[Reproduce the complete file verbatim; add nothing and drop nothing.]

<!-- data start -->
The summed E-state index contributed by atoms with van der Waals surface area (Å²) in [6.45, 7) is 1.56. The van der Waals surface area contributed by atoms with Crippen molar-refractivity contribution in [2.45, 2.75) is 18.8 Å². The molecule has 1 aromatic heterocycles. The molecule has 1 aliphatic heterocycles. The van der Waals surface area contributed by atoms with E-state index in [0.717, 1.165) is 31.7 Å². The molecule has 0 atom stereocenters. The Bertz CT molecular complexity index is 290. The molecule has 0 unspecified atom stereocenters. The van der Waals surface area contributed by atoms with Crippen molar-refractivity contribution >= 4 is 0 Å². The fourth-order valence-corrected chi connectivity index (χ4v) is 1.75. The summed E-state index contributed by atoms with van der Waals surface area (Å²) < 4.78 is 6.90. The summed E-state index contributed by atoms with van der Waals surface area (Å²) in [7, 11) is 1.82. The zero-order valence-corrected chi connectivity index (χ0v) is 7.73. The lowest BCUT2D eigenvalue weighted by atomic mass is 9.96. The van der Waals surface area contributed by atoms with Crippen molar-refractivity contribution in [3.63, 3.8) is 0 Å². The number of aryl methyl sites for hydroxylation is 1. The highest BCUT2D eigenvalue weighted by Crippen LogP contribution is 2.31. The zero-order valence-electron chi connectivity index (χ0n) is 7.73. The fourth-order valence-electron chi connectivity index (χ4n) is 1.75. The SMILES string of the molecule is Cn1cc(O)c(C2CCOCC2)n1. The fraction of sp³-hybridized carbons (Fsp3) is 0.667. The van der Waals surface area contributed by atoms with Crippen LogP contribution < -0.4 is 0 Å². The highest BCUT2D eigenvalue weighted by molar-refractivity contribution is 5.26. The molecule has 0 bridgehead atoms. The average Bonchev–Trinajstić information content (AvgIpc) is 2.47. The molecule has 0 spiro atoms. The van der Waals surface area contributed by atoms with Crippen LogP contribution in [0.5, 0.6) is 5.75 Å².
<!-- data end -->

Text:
The summed E-state index contributed by atoms with van der Waals surface area (Å²) in [6.45, 7) is 1.56. The van der Waals surface area contributed by atoms with Crippen molar-refractivity contribution in [2.45, 2.75) is 18.8 Å². The molecule has 1 aromatic heterocycles. The molecule has 1 aliphatic heterocycles. The van der Waals surface area contributed by atoms with E-state index in [0.717, 1.165) is 31.7 Å². The molecule has 0 atom stereocenters. The Bertz CT molecular complexity index is 290. The molecule has 0 unspecified atom stereocenters. The van der Waals surface area contributed by atoms with Crippen molar-refractivity contribution >= 4 is 0 Å². The fourth-order valence-corrected chi connectivity index (χ4v) is 1.75. The summed E-state index contributed by atoms with van der Waals surface area (Å²) < 4.78 is 6.90. The summed E-state index contributed by atoms with van der Waals surface area (Å²) in [7, 11) is 1.82. The zero-order valence-corrected chi connectivity index (χ0v) is 7.73. The lowest BCUT2D eigenvalue weighted by atomic mass is 9.96. The van der Waals surface area contributed by atoms with Crippen molar-refractivity contribution in [3.63, 3.8) is 0 Å². The number of aryl methyl sites for hydroxylation is 1. The highest BCUT2D eigenvalue weighted by Crippen LogP contribution is 2.31. The zero-order valence-electron chi connectivity index (χ0n) is 7.73. The fourth-order valence-electron chi connectivity index (χ4n) is 1.75. The SMILES string of the molecule is Cn1cc(O)c(C2CCOCC2)n1. The fraction of sp³-hybridized carbons (Fsp3) is 0.667. The van der Waals surface area contributed by atoms with Crippen LogP contribution < -0.4 is 0 Å². The highest BCUT2D eigenvalue weighted by molar-refractivity contribution is 5.26. The molecule has 0 bridgehead atoms. The average Bonchev–Trinajstić information content (AvgIpc) is 2.47. The molecule has 0 spiro atoms. The van der Waals surface area contributed by atoms with Crippen LogP contribution in [0.5, 0.6) is 5.75 Å².